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Cultural Studies
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POPULAR SECRECY AND
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Jack Bratich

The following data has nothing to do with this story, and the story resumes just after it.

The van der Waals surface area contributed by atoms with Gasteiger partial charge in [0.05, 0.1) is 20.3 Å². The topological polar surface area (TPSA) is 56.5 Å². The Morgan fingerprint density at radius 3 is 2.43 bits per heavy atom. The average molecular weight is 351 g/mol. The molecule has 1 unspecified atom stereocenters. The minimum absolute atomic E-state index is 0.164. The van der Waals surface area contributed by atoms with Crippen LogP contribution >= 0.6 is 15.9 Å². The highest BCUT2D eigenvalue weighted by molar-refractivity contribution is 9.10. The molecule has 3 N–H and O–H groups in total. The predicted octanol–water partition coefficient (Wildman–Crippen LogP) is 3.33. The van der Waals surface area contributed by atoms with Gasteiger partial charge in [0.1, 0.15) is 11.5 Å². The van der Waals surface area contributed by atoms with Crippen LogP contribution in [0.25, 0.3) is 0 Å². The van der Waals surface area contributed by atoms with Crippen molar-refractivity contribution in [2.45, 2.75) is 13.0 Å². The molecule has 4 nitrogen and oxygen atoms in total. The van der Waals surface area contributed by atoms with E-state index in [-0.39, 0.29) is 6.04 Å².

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spectacle. and ultimately neutralize. that Watergate template for enigmatic revealers.tandf. Keywords secrecy. Indeed. occult. Former FBI agent W.uk/journals DOI: 10. and activist strategy. to secrecy and publicity. including one Nixon researcher who noted the irony that we have a ‘Deep Throat who can’t talk’ (Kincaid 2005. and friends) publicly exposed himself in Vanity Fair as the shadowy source for Bob Woodward and Carl Bernstein’s mythic Washington Post series. cf. Recent events compel us to revise our conceptions of publicity. Waas 2005). justly.1080/09502380601046956 . Hoff 2005. perhaps we can experiment with new techniques. Finally. but feared that this was not to be (Greenberg 2005). Regardless of whether Felt is DT. but intensified and redistributed it.co. all speculation and sleuthing could be put to rest. power’s machinations. Even those who essentially believed that Felt was DT expressed some reservations. including William Gaines. activism. namely the faith in publicity as a truth-telling strategy to expose.Jack Bratich POPULAR SECRECY AND OCCULTURAL Downloaded by [University of Minnesota Libraries. 42 ! 58 ISSN 0950-2386 print/ISSN 1466-4348 online – 2007 Taylor & Francis http://www. what is important about this event is the fact that the moment of revelation did not end secrecy. masks In June 2005. We are witnessing a regime-oftruth change. But did this obscene revelation end the enigma? Pundits wrote about their hopes that conspiracy theories would finally be dispelled. How can cultural studies recognize its own commitment to transparency and publicity. himself was finally revealed. This essay explores one such tactic and commitment. cultural studies can become a strategic craft that enhances its capacities to remake its context. 21. numerous bloggers and broadcast pundits were skeptical over the revelation. No. strategy. one that requires us to rethink our own notions and attachments to truth. insofar as it is tied to revealing and concealing. 1 January 2007. who taught courses at the University of Illinois in which students researched DT’s identity. public sphere. The Deep Throat event is just a more visible example of a Cultural Studies Vol. family. pp. and make it alterable? By turning an eye towards secrecy. Mark Felt (via his lawyer. Twin Cities] at 10:27 29 May 2012 STUDIES1 Is cultural studies becoming-strategic in accordance with its context? In this era where traditional conceptual tactics have not provided the desired results. Deep Throat (DT). secrecy. one of American political history’s grandest mysteries was solved. Sandoval 2005.